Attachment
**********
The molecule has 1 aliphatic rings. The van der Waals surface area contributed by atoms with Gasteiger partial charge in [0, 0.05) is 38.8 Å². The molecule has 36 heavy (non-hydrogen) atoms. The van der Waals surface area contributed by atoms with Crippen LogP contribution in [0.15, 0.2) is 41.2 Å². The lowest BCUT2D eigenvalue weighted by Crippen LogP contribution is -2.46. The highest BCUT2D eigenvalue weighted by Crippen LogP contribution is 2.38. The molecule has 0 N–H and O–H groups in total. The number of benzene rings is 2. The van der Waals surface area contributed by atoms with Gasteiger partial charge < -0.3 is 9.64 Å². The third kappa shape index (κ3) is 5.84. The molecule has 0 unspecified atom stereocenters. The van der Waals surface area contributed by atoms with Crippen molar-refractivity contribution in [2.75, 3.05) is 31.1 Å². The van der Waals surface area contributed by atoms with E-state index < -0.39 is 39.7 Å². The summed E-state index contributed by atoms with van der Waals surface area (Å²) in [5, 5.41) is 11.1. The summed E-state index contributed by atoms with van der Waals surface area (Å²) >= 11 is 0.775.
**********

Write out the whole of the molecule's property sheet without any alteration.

The molecule has 1 aliphatic rings. The van der Waals surface area contributed by atoms with Gasteiger partial charge in [0, 0.05) is 38.8 Å². The molecule has 36 heavy (non-hydrogen) atoms. The van der Waals surface area contributed by atoms with Crippen LogP contribution in [0.15, 0.2) is 41.2 Å². The lowest BCUT2D eigenvalue weighted by Crippen LogP contribution is -2.46. The highest BCUT2D eigenvalue weighted by Crippen LogP contribution is 2.38. The molecule has 0 N–H and O–H groups in total. The number of benzene rings is 2. The van der Waals surface area contributed by atoms with Gasteiger partial charge < -0.3 is 9.64 Å². The third kappa shape index (κ3) is 5.84. The molecule has 0 unspecified atom stereocenters. The van der Waals surface area contributed by atoms with Crippen molar-refractivity contribution in [2.75, 3.05) is 31.1 Å². The van der Waals surface area contributed by atoms with E-state index < -0.39 is 39.7 Å². The summed E-state index contributed by atoms with van der Waals surface area (Å²) in [5, 5.41) is 11.1. The summed E-state index contributed by atoms with van der Waals surface area (Å²) >= 11 is 0.775.